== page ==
Abu Musa: Hard-line Palestinian commander
Wednesday 30 January 2013
Said Musa Maragha, better known by his nom de guerre, "Abu Musa", was a hard-line Palestinian military commander who rebelled against Yasser Arafat to form a rival party. He died in Damascus on 29 January at the age of 86.
Maragha, a Jordanian of Palestinian descent, defected from the Jordanian army in 1970 over tensions between the military and Palestinian fighters who were using the kingdom as a base for attacks against Israel. Palestinian fighters were pushed out of Jordan in 1971 in battles with Jordanian forces that killed thousands, mostly Palestinians, later known as "Black September". Many fighters, including Maragha, fled to Lebanon.
There Maragha joined the Fatah movement, headed by the charismatic Arafat. Fatah aimed to destroy Israel and create a Palestinian state, demanding the return of hundreds of thousands Palestinian refugees who fled or were forced from their homes during the 1948 war surrounding the creation of the Jewish state. Decades later, the goal changed to establishing a Palestinian state alongside Israel in territories seized in the 1967 war – the West Bank, Gaza Strip and east Jerusalem – while still demanding the return of the refugees to Israel.
He was born in the biblical village of Bethany, near Jerusalem, known now by its Arabic name, Azariyeh. He quickly rose through the Palestinian ranks, and by 1976 he was Fatah's chief military operative in south Lebanon, where Palestinians had carved out an enclave to attack Israel. He also involved Palestinians in Lebanon's 15-year civil war that ended in 1990, battling Syrian forces who had intervened to assist Christian militias against their Muslim and leftist rivals. His role in confronting the Syrians was thought to be the reason for an assassination attempt on Maragha in the Lebanese town of Nabatiyeh in 1978, when he survived a hail of bullets.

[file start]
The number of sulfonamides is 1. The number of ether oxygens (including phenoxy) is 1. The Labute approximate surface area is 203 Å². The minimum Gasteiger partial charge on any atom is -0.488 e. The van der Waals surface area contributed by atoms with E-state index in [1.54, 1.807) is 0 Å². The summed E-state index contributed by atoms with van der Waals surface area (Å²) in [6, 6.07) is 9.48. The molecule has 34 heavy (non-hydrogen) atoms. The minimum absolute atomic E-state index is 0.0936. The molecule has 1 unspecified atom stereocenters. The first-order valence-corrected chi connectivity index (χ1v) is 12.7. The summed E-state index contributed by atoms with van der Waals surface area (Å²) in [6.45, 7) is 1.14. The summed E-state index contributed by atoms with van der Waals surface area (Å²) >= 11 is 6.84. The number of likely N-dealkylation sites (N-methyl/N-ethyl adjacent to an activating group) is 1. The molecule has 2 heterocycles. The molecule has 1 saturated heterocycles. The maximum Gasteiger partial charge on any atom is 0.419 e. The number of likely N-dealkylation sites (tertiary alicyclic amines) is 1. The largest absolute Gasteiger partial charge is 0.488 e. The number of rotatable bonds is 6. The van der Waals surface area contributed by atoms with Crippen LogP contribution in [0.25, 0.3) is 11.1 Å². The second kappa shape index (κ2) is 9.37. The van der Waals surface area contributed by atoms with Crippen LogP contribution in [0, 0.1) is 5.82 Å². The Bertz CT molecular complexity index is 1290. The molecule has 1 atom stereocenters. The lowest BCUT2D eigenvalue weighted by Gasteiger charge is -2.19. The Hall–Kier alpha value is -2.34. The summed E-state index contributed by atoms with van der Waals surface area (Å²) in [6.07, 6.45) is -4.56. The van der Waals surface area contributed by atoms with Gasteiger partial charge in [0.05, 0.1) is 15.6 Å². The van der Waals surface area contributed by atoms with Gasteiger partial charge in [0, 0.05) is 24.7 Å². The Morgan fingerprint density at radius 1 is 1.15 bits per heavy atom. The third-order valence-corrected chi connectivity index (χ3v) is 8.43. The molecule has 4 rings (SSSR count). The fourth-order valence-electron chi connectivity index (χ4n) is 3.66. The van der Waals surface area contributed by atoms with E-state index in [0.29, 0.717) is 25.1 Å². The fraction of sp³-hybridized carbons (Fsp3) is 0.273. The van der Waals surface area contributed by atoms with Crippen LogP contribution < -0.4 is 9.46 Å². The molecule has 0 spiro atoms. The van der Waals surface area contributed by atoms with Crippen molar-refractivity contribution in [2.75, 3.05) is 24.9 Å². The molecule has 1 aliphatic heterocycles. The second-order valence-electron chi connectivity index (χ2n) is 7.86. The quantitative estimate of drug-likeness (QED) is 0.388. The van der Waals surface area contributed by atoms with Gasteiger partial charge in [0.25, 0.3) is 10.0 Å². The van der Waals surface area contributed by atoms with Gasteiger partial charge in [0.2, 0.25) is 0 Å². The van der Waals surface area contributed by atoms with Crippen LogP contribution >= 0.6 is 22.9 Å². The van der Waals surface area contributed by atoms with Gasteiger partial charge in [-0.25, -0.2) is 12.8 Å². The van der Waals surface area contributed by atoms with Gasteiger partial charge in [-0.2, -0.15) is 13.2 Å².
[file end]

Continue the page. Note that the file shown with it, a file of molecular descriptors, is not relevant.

Maragha rebelled against Arafat in 1982, after Israel invaded southern Lebanon and bombed Beirut, pushing out Palestinian forces. Arafat and much of the Palestinian leadership fled to establish a base in Tunisia. Others fled to Algeria and Yemen.
Maragha wanted Arafat to hold military commanders accountable for fleeing from the fighting. He argued against leaving Beirut, wanting to stay as close as possible to Israel's borders. A year later he established a rival group, Fatah Uprising, backed by the Assad regime in Syria.
He eventually went to Damascus and joining the Syria-allied Palestinian National Alliance, which rejected negotiations with Israel. The alliance failed to gain traction among Palestinians. In 1989 he said Arafat should be tried for treason for recognising Israel and abandoning the principles of the Palestinian revolution. He slowly slipped into obscurity following peace accords between Arafat's PLO and Israel, beginning in 1993.
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